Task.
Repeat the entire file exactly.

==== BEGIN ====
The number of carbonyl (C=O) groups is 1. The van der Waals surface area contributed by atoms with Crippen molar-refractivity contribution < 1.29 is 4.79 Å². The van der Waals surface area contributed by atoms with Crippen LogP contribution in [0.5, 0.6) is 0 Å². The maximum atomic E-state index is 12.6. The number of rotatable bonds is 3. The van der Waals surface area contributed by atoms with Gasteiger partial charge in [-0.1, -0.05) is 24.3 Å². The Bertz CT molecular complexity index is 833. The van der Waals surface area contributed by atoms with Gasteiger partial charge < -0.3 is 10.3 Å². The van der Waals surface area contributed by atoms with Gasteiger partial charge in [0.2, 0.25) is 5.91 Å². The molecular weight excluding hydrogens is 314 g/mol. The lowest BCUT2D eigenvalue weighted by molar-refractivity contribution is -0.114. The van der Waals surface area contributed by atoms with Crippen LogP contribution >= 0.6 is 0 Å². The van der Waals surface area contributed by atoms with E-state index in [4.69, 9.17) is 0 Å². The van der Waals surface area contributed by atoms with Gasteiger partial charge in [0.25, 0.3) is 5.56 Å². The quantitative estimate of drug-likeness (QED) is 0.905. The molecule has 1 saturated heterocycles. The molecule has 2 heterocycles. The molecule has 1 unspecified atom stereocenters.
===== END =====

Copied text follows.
The number of carbonyl (C=O) groups is 1. The van der Waals surface area contributed by atoms with Crippen molar-refractivity contribution < 1.29 is 4.79 Å². The van der Waals surface area contributed by atoms with Crippen LogP contribution in [0.5, 0.6) is 0 Å². The maximum atomic E-state index is 12.6. The number of rotatable bonds is 3. The van der Waals surface area contributed by atoms with Gasteiger partial charge in [-0.1, -0.05) is 24.3 Å². The Bertz CT molecular complexity index is 833. The van der Waals surface area contributed by atoms with Gasteiger partial charge < -0.3 is 10.3 Å². The van der Waals surface area contributed by atoms with Gasteiger partial charge in [0.2, 0.25) is 5.91 Å². The molecular weight excluding hydrogens is 314 g/mol. The lowest BCUT2D eigenvalue weighted by molar-refractivity contribution is -0.114. The van der Waals surface area contributed by atoms with Crippen LogP contribution >= 0.6 is 0 Å². The van der Waals surface area contributed by atoms with E-state index in [4.69, 9.17) is 0 Å². The van der Waals surface area contributed by atoms with Gasteiger partial charge in [0.25, 0.3) is 5.56 Å². The quantitative estimate of drug-likeness (QED) is 0.905. The molecule has 1 saturated heterocycles. The molecule has 2 heterocycles. The molecule has 1 unspecified atom stereocenters.